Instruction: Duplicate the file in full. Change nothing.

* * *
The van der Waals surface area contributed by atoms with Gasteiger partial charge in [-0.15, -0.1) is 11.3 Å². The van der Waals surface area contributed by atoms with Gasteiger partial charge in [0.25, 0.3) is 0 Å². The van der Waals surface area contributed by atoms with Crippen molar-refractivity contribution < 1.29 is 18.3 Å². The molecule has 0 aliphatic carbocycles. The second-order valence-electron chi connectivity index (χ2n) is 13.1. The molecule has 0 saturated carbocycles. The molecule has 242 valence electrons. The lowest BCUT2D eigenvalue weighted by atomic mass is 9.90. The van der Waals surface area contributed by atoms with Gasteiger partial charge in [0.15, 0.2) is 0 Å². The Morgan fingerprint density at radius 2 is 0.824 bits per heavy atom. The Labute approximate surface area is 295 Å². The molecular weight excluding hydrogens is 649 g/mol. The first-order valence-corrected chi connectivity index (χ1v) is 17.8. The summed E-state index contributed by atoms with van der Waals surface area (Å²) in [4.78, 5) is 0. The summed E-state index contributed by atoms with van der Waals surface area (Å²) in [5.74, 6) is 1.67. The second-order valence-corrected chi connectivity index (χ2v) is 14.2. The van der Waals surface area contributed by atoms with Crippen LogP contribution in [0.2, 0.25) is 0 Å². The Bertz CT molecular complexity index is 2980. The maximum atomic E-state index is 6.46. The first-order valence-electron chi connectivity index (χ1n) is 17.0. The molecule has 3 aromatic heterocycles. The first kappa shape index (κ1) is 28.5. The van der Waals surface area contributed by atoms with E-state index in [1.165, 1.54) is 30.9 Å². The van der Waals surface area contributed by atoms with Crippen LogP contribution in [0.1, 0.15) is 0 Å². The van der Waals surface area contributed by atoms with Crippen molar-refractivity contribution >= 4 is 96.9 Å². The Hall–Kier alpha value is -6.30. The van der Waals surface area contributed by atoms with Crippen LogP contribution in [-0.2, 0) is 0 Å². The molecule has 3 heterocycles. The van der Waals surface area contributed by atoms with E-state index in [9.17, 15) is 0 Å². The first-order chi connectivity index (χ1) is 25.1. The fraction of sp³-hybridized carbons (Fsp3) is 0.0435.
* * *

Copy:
The van der Waals surface area contributed by atoms with Gasteiger partial charge in [-0.15, -0.1) is 11.3 Å². The van der Waals surface area contributed by atoms with Gasteiger partial charge in [0.25, 0.3) is 0 Å². The van der Waals surface area contributed by atoms with Crippen molar-refractivity contribution < 1.29 is 18.3 Å². The molecule has 0 aliphatic carbocycles. The second-order valence-electron chi connectivity index (χ2n) is 13.1. The molecule has 0 saturated carbocycles. The molecule has 242 valence electrons. The lowest BCUT2D eigenvalue weighted by atomic mass is 9.90. The van der Waals surface area contributed by atoms with Gasteiger partial charge in [0.15, 0.2) is 0 Å². The Morgan fingerprint density at radius 2 is 0.824 bits per heavy atom. The Labute approximate surface area is 295 Å². The molecular weight excluding hydrogens is 649 g/mol. The first-order valence-corrected chi connectivity index (χ1v) is 17.8. The summed E-state index contributed by atoms with van der Waals surface area (Å²) in [4.78, 5) is 0. The summed E-state index contributed by atoms with van der Waals surface area (Å²) in [5.74, 6) is 1.67. The second-order valence-corrected chi connectivity index (χ2v) is 14.2. The van der Waals surface area contributed by atoms with Crippen LogP contribution in [0.2, 0.25) is 0 Å². The Bertz CT molecular complexity index is 2980. The maximum atomic E-state index is 6.46. The first-order valence-electron chi connectivity index (χ1n) is 17.0. The molecule has 3 aromatic heterocycles. The first kappa shape index (κ1) is 28.5. The van der Waals surface area contributed by atoms with E-state index in [1.165, 1.54) is 30.9 Å². The van der Waals surface area contributed by atoms with Crippen LogP contribution in [0.1, 0.15) is 0 Å². The van der Waals surface area contributed by atoms with Crippen molar-refractivity contribution >= 4 is 96.9 Å². The Hall–Kier alpha value is -6.30. The van der Waals surface area contributed by atoms with Crippen LogP contribution in [-0.2, 0) is 0 Å². The molecule has 3 heterocycles. The van der Waals surface area contributed by atoms with E-state index in [9.17, 15) is 0 Å². The first-order chi connectivity index (χ1) is 25.1. The fraction of sp³-hybridized carbons (Fsp3) is 0.0435.